As the refreshing breezes rustle through the trees, everything in the distance comes into clear view.
–Sakai Mahiru “Kokoro no Senritsu”
We’re back to PA Works for number sixteen on this list and it’s something of a forgotten show within PA Works’ library, at least in the west. Using MAL as a rough guide, it ranks above only the more recent Uchouten Kazoku and Red Data Girl in terms of viewers and only above RDG and Canaan in terms of average score. (Side note: who knew people liked Another so much? 200k viewers and an average score over 8.0) It’s somewhat understandable I guess. It didn’t have the ambition of Hanasaku Iroha or the mass appeal of Angel Beats. It also suffered from sharing significant visual similarities with HanaIro as well as the earlier True Tears. That was fine by me but for people who didn’t want to watch “just another PA Works anime” it resulted in them having very little patience with it if they even watched it at all. It’s a shame really, because Tari Tari deserves some love. It’s a fine anime that should be looked at for what makes it unique rather than its surface level similarities to other shows.
Tari Tari is ostensibly about Miyamoto Konatsu’s quest to sing on stage. She screwed up during her second year concert and that mistake earned her an unofficial banishment from the choral club thanks to the strict vice principal, Takakura Naoko. In response to being disallowed from singing with the choral club, Konatsu decides to form her own club with blackjack and hookers in order to get an opportunity to perform. However, looks can be deceiving as Tari Tari is about much more than simply getting your fair chance to let your voice ring free. Each new member of the club has their own goals and inner demons and the show deftly weaves all of these stories together into a satisfying and thematically consistent whole.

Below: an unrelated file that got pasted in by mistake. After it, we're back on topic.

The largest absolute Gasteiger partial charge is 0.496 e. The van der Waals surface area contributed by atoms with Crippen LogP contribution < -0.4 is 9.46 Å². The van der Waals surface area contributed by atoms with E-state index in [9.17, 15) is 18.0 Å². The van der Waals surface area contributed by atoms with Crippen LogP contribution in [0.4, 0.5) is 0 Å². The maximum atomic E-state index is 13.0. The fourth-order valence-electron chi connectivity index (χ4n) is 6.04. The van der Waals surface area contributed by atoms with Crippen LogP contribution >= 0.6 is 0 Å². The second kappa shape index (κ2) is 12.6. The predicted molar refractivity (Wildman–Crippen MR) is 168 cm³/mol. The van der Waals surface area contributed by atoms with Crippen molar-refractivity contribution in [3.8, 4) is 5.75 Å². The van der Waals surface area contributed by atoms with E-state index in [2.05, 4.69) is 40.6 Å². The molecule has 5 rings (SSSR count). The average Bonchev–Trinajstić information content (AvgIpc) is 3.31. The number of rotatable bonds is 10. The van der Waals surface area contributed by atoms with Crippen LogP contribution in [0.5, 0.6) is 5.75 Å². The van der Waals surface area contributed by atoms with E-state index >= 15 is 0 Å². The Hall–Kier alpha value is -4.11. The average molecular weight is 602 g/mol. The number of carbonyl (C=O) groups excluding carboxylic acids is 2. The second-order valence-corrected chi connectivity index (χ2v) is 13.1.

Each member of the main cast of Tari Tari has their own character arc but rather than feeling like independent, self-contained stories that were pieced together after the fact, each of them is effectively foreshadowed so nothing feels like it came in as an afterthought. Sawa’s horseback riding troubles, Taichi’s badminton, Wakana’s family issues and Wein’s passion for being a hero are all hinted at early on, even before any of them took center stage. The show does a great job of laying the ground work for each arc in the episodes leading up to it so that it doesn’t feel like you’re starting on something completely new every two or three episodes. This is important for Tari Tari’s success because the interconnections between each arc help emphasize and strengthen the thematic points each of them shares.
While Konatsu’s energy and passion tends to drive the plot forward, the show really revolves around Wakana and her issues stemming from the untimely death of her mother, Mahiru. Wakana’s story is the most powerful and emotionally potent part of Tari Tari and it’s what really makes Tari Tari stand out to me. We’re first introduced to Wakana as a stubborn but fairly well-adjusted girl who Konatsu bribes into helping with the promise of cake(s). It’s subtly indicated that there’s more going on here because Wakana’s involvement elicits surprise and interest from the adults in school who are aware of her circumstances. On the surface Wakana may seem like she’s fine but it is slowly revealed to us how much trauma Mahiru’s death put Wakana through and how far she still has to go in order to cope with it.